We observed a correlation between exercise-induced changes in F1+2 and exercise-induced changes in circulating CD34+/VEGFR2+ number in both high-active and low-active participants. While this correlation does not imply a causal relationship, in this case, there are a number of biologically plausible mechanisms that could result in a cause-and-effect relationship. The coagulation cascade is believed to be activated in response to elevated shear stress (33), which is elevated during exercise (20). Greater shear stress, therefore, results in greater thrombin production. The magnitude of changes seen in circulating EPC concentration within individuals may be the result of the magnitude of shear stress induced by exercise. Alternatively, thrombin may directly act to enhance EPC mobilization. Data from previous studies have indicated a direct signaling mechanism of thrombin in EPCs through the PAR-1 receptor (23, 25). This is further supported by evidence from the present study of thrombin-induced alterations in EPC gene expression, specifically those genes involved in the regulation of cellular proliferation. Alternatively, exercise may induce the appearance of circulating EPCs from previously sequestered cells rather than direct mobilization, as has been observed in hemopoetic stem cells (6).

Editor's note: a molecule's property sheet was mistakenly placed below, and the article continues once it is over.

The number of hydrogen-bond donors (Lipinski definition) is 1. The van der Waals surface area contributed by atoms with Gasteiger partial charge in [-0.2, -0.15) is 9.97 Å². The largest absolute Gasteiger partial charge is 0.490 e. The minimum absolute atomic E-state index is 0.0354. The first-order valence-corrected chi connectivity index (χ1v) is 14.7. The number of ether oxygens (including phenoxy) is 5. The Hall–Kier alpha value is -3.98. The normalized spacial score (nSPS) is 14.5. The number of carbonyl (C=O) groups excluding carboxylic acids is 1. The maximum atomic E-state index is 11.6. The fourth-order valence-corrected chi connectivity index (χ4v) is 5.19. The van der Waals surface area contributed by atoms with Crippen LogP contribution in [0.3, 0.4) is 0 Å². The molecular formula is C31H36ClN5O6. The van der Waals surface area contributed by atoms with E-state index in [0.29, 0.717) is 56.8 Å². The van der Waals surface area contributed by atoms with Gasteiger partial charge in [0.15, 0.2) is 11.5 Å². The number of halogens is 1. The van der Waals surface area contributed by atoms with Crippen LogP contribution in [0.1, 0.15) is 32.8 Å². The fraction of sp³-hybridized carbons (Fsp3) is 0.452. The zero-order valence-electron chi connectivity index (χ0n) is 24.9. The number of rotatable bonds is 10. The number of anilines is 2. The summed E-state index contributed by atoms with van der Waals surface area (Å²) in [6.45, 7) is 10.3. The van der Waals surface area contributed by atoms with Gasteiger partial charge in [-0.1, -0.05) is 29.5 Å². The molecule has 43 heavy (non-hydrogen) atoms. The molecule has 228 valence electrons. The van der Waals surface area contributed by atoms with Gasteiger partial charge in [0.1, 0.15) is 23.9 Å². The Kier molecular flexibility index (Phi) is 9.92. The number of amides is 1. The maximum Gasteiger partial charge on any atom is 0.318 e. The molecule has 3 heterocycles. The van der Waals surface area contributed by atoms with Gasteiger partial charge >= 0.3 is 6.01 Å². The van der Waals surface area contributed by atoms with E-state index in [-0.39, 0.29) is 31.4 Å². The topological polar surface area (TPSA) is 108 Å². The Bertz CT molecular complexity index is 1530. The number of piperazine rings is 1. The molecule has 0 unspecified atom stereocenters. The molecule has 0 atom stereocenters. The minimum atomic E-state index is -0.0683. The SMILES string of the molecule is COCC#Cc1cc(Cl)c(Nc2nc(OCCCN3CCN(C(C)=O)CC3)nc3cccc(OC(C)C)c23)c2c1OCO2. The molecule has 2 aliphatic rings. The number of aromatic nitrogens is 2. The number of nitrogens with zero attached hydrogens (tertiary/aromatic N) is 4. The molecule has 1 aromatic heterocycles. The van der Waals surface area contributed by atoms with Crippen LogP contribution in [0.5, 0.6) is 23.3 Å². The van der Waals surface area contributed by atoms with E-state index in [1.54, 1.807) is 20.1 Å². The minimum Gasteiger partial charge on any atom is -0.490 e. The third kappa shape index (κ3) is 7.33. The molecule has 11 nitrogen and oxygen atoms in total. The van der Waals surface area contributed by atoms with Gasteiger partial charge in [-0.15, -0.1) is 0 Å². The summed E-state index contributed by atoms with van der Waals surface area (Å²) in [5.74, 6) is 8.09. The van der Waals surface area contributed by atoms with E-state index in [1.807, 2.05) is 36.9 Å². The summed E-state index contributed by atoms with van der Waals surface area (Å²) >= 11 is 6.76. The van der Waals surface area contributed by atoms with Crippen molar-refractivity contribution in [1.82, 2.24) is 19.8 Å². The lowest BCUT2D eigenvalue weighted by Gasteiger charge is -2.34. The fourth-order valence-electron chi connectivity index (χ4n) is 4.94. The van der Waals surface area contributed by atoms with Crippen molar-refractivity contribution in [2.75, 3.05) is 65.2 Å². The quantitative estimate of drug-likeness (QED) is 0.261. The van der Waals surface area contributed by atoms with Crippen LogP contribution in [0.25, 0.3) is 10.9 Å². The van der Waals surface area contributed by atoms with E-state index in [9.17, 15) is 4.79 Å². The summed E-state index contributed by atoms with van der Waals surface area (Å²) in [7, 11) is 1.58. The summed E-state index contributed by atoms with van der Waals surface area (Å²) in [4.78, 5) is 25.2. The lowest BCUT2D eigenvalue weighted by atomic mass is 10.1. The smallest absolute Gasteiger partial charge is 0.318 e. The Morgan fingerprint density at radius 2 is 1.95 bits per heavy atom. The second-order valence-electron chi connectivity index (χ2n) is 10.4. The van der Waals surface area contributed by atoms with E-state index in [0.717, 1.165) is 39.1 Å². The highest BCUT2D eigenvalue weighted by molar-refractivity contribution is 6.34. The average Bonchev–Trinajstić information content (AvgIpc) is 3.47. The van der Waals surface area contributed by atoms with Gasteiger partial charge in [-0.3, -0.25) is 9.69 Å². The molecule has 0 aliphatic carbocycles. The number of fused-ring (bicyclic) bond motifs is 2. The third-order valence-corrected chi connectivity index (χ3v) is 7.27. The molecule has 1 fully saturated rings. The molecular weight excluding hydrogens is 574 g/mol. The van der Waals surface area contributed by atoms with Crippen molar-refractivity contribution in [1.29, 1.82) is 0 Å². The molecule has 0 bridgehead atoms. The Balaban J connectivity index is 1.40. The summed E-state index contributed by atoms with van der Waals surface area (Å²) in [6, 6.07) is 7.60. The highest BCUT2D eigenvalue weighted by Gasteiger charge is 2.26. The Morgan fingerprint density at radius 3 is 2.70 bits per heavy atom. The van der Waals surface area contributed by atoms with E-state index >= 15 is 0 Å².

The results of our gene expression analysis, in combination with the previous literature, demonstrate a possible role for thrombin in EPC regulation, specifically cellular proliferation. It remains unclear, however, if the changes in gene expression of cell cycle genes with both thrombin supplementation and vigorous exercise will translate directly into increased proliferation of EPCs. Future studies should investigate the detailed pathways by which exercise and/or thrombin may affect cell cycle regulation in putative EPCs. As our ex vivo data, indicating that thrombin and exercise seem to be similarly influencing EPC gene expression, are clearly descriptive, future studies should experimentally investigate, e.g., with in vivo PAR-1 inhibition in an animal model, whether thrombin production is required for exercise-induced promotion of EPC proliferation and/or differentiation. In particular, examination of signaling events downstream of thrombin/PAR-1 will be important. Second, we have interpreted our cell cycle gene expression data as evidence for enhancement of proliferation, but we must be cautious about this conclusion, as we cannot rule out a number of other possibilities. For example, exercise and/or thrombin may promote the differentiation from early-outgrowth EPCs to late-outgrowth EPCs, which could be associated with a similar gene expression pattern that we have observed in the present study. Third, we observed correlations between exercise-induced thrombin production and changes in circulating putative EPC number. While this implies a connection between exercise-induced coagulation activation and the accumulated improvement to endothelial health with exercise training, it does not directly demonstrate the proliferation and incorporation of circulating EPCs at the sites of endothelial cell turnover and repair.